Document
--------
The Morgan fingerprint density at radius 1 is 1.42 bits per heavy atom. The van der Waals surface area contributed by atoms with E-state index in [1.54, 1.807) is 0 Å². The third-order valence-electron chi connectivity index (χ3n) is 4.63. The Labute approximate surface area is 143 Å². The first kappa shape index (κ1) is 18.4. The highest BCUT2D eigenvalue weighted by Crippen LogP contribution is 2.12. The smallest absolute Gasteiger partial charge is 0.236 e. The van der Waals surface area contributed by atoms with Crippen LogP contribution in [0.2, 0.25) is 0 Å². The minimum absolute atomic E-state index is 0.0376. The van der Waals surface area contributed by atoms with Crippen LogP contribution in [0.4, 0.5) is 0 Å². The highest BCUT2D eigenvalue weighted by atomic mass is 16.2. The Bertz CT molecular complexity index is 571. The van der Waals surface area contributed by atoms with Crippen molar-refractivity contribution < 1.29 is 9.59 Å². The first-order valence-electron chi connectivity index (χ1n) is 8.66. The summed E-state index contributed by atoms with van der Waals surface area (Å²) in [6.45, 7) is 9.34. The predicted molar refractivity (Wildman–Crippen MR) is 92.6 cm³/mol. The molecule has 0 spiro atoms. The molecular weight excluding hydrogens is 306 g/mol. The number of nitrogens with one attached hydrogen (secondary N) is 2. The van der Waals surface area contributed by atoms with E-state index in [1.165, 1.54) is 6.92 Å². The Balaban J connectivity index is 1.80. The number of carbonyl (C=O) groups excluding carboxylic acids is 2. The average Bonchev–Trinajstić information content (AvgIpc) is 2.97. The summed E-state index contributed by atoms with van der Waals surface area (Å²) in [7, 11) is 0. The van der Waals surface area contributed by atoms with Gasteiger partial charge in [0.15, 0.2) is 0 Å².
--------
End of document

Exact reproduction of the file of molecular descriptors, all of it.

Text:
The Morgan fingerprint density at radius 1 is 1.42 bits per heavy atom. The van der Waals surface area contributed by atoms with E-state index in [1.54, 1.807) is 0 Å². The third-order valence-electron chi connectivity index (χ3n) is 4.63. The Labute approximate surface area is 143 Å². The first kappa shape index (κ1) is 18.4. The highest BCUT2D eigenvalue weighted by Crippen LogP contribution is 2.12. The smallest absolute Gasteiger partial charge is 0.236 e. The van der Waals surface area contributed by atoms with Crippen LogP contribution in [0.2, 0.25) is 0 Å². The minimum absolute atomic E-state index is 0.0376. The van der Waals surface area contributed by atoms with Crippen LogP contribution in [0.4, 0.5) is 0 Å². The highest BCUT2D eigenvalue weighted by atomic mass is 16.2. The Bertz CT molecular complexity index is 571. The van der Waals surface area contributed by atoms with Crippen molar-refractivity contribution < 1.29 is 9.59 Å². The first-order valence-electron chi connectivity index (χ1n) is 8.66. The summed E-state index contributed by atoms with van der Waals surface area (Å²) in [6.45, 7) is 9.34. The predicted molar refractivity (Wildman–Crippen MR) is 92.6 cm³/mol. The molecule has 0 spiro atoms. The molecular weight excluding hydrogens is 306 g/mol. The number of nitrogens with one attached hydrogen (secondary N) is 2. The van der Waals surface area contributed by atoms with E-state index in [1.165, 1.54) is 6.92 Å². The Balaban J connectivity index is 1.80. The number of carbonyl (C=O) groups excluding carboxylic acids is 2. The average Bonchev–Trinajstić information content (AvgIpc) is 2.97. The summed E-state index contributed by atoms with van der Waals surface area (Å²) in [7, 11) is 0. The van der Waals surface area contributed by atoms with Gasteiger partial charge in [0.15, 0.2) is 0 Å².